The Climb

We camped at the nearby Kamakea Campsite, getting some food and an early night. We set off for the foot of the mountain at 11:30 pm – in the distance was a chain of lights – other vehicles with more wazungu attempting to climb the mountain. I felt slightly dismayed that there were five groups that we could see trying to negotiate the treacherous lava flows on the way. We reached the foot of the mountain at about 12:15 am, met our Masaai guide, who smelt quite a lot like Konyagi, and had such a weak handshake I found myself checking to see if he had more than two fingers on his hand, which he did. He presented us with some recently hewn branches for climbing sticks and we set off on the moonlit path which headed more or less directly straight up to the top of the mountain. Masaai tend to walk in single file, and the path was designed thus. We rapidly found ourselves bunched up with one of the other groups – this may have been a sign that we had set off too quickly, but the first stretch of the walk was not steep.

The setting was fantastic – dark mountain silhoutted against the sky lit by a just rising moon that lit up the steep rift valley walls behind us. There was no sound but the wind, not even insects, as we proceeded along the gravelly path. Either side of us were deep gulleys that had formed from lava flows. A step to each side of the narrow path were numerous opportunities to break an ankle or neck. I surveyed the mountain profile to each side and watched as our path took us to a steeper and steeper incline. The path never desisted from its direct route, not winding at all, just heading boldly on to the top. After the first section, which was like a walk in the Lake District we got to a section where the path was heavily eroded or formed mainly from loose ash and gravel. Each step forward included a slide backwards half the distance progressed, and we slowed down significantly. Looking across to the escarpment at one point I saw that we appeared to be about level with the edge – surely we must be near the top now – it didn’t look far. But our guide shattered my enthusiasm – not even half way he giggled. We slipped and slid our way further up the mountain path, cursing at each fall. The path changed from the slippery gravel to larger rocks and eventually rock face, with a thin coating of small stones which skittered away under foot. Looking down and around I was amazed not to see a single source of light other than the starts. I felt truly priveliged to find myself in such a wild and remote location.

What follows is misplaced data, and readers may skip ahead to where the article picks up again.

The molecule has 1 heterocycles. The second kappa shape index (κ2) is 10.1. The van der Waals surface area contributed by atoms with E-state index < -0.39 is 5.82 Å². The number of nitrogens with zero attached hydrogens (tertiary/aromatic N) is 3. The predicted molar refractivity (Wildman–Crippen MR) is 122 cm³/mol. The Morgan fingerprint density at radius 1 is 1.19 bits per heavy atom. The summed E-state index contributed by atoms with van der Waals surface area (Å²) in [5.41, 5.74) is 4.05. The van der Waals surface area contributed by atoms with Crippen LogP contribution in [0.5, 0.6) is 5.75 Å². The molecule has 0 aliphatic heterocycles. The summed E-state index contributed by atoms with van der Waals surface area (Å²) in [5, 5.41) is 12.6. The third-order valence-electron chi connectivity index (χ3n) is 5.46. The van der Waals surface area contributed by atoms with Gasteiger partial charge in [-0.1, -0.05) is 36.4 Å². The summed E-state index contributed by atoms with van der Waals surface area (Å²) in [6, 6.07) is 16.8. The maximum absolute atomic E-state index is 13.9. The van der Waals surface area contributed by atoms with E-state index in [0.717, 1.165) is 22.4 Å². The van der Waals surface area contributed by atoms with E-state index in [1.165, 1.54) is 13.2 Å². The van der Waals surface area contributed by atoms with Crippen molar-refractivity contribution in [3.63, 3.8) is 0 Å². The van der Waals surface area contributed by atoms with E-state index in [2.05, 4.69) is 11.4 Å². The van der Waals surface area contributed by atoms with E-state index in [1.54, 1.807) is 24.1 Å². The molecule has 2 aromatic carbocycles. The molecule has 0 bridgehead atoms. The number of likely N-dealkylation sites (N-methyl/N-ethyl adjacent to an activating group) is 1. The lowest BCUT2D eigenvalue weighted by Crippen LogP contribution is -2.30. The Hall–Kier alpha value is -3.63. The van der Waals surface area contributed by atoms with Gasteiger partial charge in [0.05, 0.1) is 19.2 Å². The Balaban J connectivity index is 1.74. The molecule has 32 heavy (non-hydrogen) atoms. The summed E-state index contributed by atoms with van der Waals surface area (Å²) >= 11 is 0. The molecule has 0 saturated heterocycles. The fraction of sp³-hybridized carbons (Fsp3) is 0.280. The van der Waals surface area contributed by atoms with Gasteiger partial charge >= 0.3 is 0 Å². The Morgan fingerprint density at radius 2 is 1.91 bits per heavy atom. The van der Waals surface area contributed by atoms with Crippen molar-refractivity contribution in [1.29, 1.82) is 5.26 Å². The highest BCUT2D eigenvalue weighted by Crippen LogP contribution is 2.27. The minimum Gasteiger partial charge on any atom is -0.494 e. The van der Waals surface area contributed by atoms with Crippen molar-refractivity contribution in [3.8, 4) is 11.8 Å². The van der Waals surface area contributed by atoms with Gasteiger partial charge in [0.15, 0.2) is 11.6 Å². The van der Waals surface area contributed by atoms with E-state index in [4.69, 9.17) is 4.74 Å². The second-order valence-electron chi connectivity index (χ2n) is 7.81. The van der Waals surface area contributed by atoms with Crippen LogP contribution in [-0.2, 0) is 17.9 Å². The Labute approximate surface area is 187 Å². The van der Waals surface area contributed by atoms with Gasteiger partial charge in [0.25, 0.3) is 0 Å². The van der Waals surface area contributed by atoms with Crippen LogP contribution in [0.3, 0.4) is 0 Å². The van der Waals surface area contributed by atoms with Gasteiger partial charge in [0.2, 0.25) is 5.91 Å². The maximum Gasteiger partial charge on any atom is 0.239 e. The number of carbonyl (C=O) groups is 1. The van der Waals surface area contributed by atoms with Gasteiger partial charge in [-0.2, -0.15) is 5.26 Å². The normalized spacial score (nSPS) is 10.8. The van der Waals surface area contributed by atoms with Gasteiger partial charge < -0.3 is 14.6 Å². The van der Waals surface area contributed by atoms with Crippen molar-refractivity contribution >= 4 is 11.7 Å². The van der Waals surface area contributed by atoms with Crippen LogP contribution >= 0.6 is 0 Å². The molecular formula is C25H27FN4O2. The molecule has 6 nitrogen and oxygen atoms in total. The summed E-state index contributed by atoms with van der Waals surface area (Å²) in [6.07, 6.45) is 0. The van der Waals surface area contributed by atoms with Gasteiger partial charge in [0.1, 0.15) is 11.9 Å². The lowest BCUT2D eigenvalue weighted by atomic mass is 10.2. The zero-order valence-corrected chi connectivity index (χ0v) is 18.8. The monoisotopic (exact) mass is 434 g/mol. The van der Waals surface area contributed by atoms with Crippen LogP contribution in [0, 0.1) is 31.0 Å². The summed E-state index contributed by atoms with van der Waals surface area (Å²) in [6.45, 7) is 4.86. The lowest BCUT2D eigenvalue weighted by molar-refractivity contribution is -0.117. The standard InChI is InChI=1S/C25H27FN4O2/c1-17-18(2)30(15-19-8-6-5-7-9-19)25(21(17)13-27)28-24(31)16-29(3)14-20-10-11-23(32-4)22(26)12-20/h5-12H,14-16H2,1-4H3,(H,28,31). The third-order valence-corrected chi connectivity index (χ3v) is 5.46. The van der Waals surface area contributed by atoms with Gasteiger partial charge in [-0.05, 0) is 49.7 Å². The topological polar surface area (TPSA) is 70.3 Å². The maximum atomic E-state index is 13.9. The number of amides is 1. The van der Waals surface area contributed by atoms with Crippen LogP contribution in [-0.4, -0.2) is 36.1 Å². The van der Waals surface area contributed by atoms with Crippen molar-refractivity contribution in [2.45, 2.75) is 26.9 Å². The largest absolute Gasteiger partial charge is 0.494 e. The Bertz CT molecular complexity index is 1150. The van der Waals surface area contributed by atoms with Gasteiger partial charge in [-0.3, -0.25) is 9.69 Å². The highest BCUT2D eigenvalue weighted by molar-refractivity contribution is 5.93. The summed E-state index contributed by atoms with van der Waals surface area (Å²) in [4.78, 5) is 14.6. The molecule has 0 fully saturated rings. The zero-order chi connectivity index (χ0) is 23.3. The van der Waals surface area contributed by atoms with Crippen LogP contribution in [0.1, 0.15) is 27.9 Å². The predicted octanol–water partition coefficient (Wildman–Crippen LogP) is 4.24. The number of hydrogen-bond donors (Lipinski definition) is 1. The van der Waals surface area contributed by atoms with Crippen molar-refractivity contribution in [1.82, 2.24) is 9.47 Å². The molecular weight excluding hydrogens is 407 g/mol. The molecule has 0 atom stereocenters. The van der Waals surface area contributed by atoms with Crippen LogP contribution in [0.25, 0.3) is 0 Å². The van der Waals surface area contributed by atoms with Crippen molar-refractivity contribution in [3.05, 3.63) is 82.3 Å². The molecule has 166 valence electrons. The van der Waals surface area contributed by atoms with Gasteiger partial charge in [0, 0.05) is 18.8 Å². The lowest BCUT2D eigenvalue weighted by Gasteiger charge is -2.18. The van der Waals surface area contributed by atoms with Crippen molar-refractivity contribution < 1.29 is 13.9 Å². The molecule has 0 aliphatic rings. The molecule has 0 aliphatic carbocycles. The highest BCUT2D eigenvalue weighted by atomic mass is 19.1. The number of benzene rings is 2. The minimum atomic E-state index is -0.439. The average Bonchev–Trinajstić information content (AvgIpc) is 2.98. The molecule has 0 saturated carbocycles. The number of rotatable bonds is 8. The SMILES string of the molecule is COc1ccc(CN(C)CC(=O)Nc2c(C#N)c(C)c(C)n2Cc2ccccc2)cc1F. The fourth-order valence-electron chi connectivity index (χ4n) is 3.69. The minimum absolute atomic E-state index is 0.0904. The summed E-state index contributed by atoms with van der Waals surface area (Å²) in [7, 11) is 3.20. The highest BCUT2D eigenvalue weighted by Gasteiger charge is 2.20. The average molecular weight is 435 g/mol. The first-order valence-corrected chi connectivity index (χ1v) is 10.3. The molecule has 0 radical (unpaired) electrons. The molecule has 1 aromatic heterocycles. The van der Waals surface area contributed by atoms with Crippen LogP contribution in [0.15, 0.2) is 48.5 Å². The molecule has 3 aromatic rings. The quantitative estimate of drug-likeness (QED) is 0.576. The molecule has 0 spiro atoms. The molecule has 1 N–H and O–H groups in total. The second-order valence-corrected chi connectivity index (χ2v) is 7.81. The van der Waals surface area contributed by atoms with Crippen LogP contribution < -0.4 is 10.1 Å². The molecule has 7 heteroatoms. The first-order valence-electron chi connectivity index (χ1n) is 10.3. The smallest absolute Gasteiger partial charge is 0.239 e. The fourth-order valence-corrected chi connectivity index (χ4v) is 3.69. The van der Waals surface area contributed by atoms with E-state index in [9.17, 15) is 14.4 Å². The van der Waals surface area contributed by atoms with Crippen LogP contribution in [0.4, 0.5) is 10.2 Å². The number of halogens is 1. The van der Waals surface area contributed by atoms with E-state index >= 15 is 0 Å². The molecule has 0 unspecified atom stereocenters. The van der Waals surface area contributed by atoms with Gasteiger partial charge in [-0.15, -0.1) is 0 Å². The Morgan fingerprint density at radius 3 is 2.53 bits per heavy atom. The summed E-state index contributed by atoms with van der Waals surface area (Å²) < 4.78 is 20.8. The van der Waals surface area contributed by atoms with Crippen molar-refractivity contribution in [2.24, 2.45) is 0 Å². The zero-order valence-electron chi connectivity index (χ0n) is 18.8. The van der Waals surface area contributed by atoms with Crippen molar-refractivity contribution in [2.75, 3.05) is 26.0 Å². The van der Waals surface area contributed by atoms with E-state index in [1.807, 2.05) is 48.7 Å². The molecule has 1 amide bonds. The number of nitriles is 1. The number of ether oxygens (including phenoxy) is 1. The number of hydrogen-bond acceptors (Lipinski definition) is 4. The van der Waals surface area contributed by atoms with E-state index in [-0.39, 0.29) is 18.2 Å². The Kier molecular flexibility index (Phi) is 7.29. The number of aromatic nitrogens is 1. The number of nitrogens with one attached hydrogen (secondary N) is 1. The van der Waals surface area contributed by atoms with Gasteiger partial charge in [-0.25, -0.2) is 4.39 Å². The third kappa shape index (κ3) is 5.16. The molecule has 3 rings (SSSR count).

As we inched our way up we ended up on all fours, trying to decide whether to discard our sticks so as to free a hand, or try and walk upright like our guide. We would stop briefly every ten minutes. Stella started to worry about altitude sickness. Mtui started speculating about how long it would take to reach the top. It was four in the morning and none of us where really in the mood anymore. But we were definitely gaining on the summit now. We reached a level where the ground was coated by a layer of white powder – sulphur, ash? In the dark we couldn’t tell, but it was coating our hands, and getting in our mouths – I could smell and taste the mountain, both sulfurous fumes and this fine dust filling my nose and mouth. As we really did approach the top, the first glow of the sun rise began – it was 6 am. It took us 5 and a half hours to climb up, and we were knackered.


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